Barbara Koremenos, Charles Lipson and Duncan Snidal, (eds.) The Rational Design of International Institutions (2003), Chapter 1.

Main Argument: Authors look at how international institutions operate and how they relate to the problems states face. Grounded in the broad tradition of rational-choice analysis, is that states use international institutions to further their own goals, and they design institutions accordingly. Their main goal is to offer a systematic account of the wide range of design features that characterize international institutions and the implications of our basic presumption that states construct and shape institutions to advance their goals.
Key Definitions:
International Institutions: as explicit arrangements, negotiated among international actors, that prescribe, proscribe, and/or authorize behaviour (Keohane 1984; and Young 1994)
Method: investigate the rational design approach by developing a set of theoretically based conjectures, which are then evaluated empirically in the studies in this special issue of International Organization. The authors relax some key assumptions of cooperation theory and then bring in institutions directly by  incorporating insights from game theory and institutional analysis.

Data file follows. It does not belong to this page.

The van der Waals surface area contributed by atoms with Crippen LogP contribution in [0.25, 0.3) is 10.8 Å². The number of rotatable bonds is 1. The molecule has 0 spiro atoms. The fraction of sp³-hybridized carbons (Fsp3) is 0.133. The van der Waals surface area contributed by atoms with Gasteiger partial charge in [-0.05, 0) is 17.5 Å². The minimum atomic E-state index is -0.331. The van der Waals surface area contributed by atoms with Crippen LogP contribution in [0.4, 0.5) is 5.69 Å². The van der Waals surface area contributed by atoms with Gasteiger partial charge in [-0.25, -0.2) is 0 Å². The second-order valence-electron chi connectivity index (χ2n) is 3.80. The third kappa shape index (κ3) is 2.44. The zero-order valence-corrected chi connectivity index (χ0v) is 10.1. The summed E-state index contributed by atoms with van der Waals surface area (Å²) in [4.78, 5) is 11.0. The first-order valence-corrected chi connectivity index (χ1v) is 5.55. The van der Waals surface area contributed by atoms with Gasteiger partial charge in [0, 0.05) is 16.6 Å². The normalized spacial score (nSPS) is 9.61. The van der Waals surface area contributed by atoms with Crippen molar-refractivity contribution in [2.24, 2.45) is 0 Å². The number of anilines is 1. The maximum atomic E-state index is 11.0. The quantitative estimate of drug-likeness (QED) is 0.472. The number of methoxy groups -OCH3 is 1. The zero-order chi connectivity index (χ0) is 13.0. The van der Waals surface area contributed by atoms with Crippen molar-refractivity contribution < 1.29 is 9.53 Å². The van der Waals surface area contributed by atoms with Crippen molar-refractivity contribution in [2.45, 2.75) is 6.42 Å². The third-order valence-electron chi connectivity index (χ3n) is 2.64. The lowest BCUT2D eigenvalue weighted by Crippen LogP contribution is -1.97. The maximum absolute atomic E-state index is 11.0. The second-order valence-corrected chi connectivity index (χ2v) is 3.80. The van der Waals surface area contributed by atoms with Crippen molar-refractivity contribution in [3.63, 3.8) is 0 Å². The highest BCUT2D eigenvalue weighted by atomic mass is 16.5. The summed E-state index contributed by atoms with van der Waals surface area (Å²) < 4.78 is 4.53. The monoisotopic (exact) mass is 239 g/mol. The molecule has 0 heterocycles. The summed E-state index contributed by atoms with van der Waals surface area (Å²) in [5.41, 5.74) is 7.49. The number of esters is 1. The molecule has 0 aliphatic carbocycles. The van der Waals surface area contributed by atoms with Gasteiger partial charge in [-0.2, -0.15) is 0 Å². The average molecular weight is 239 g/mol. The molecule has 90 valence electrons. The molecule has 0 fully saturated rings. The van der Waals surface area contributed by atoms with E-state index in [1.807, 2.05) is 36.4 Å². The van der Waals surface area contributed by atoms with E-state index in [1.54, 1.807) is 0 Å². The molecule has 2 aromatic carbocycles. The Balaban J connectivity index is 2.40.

== Notes ==
Five key dimensions within which institutions may vary:
Membership rules (MEMBERSHIP): Who is a part of it
Scope of issues covered (SCOPE): What issues are covered [continuum of issue coverage]
Centralization of tasks (CENTRALIZATION): Are institutional tasks performed by a single focal entity
Rules for controlling the institution (CONTROL): How will collective decisions be made? [distinguish control from centralization]
Flexibility of arrangements (FLEXIBILITY): How will institutional rules and procedures accommodate new circumstances?
Underlying Assumptions:
1. Rational design: States and other international actors, acting for self-interested reasons, design institutions purposefully to advance their joint interests
2. Shadow of the future: The value of future gains is strong enough to support a cooperative arrangement
3. Transaction costs: Establishing and participating in international institutions is costly
4. Risk aversion: States are risk-averse and worry about possible adverse effects when creating or modifying international institutions
– Design principles may conflict with one another [36]
– Analysis looks at individual institutional arrangements in isolation